Ostara is celebrated as the beginning of new life, so planting a garden, or even a few seeds, is a great way to celebrate this holiday in the present day as well!
Just like with Easter, eggs are big for Ostara. So get out those egg decorating kits, paint some fancy eggs and use them to decorate all over the house! Egg hunts and celebratory dinners are also considered standard celebrations for this holiday. In the Pagan tradition for Ostara, eggs were considered symbols of fertility and it was thought that whoever found the eggs would be guaranteed fertility, joy, and achievement of their goals and dreams for the year to come.
Symbolic eggs – in the spirit of eggs promising success and fertility as it relates to goals, it could be fun to write some of your goals on eggs in pretty paint pens, e.g. “promotion, relationship, write a book,” etc. You could use these as home decor or even set up a fun egg hunt with your family or a group of friends. If you’re going to do the egg hunt with these symbolic eggs, keep the goals broad and general, like “abundance, joy, success” so everyone has the chance to find something promising for the year to come!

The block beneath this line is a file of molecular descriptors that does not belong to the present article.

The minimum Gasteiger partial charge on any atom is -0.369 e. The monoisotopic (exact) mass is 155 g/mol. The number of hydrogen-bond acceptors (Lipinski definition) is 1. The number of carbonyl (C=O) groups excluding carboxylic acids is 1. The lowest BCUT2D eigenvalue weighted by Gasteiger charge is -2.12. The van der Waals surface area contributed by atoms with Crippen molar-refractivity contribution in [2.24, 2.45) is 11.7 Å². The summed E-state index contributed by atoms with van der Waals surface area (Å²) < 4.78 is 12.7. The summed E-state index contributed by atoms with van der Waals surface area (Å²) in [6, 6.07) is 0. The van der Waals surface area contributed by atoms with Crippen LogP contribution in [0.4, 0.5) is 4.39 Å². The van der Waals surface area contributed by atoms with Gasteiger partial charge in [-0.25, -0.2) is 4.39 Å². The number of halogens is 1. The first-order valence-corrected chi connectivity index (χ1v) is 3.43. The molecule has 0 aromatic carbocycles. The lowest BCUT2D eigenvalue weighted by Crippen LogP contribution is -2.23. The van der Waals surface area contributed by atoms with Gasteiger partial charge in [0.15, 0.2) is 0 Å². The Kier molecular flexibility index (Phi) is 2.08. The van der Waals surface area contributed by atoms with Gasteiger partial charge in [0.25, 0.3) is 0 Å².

Ostara seems to be a more low key celebration than some of the other sabbats, but here are some ideas for ritual celebration of this day:
- Decorate your home (and your altar if you have one!) with symbols of Spring: flowers like tulips, daffodils, crocuses, etc; green stuff; eggs; other symbols include young animals like lambs, chicks, and calves (wondering if I could get a celebratory calf….anyone else?)
- Go outside-barefoot if you can, and feel the earth, feel the change in the seasons. Sunrise is a really great time to do this. You could, if you felt so inclined, use this time to say thanks to the Earth, any deity you might connect with, or just to feel the deep gratitude for the abundant season that is to come (gratitude and celebration make us healthier too, so take some time to be thankful!)
- Journal about the things in your life that you want to begin or that are currently in progress. Feel the momentum and abundance of the Spring season as you journal about your own plans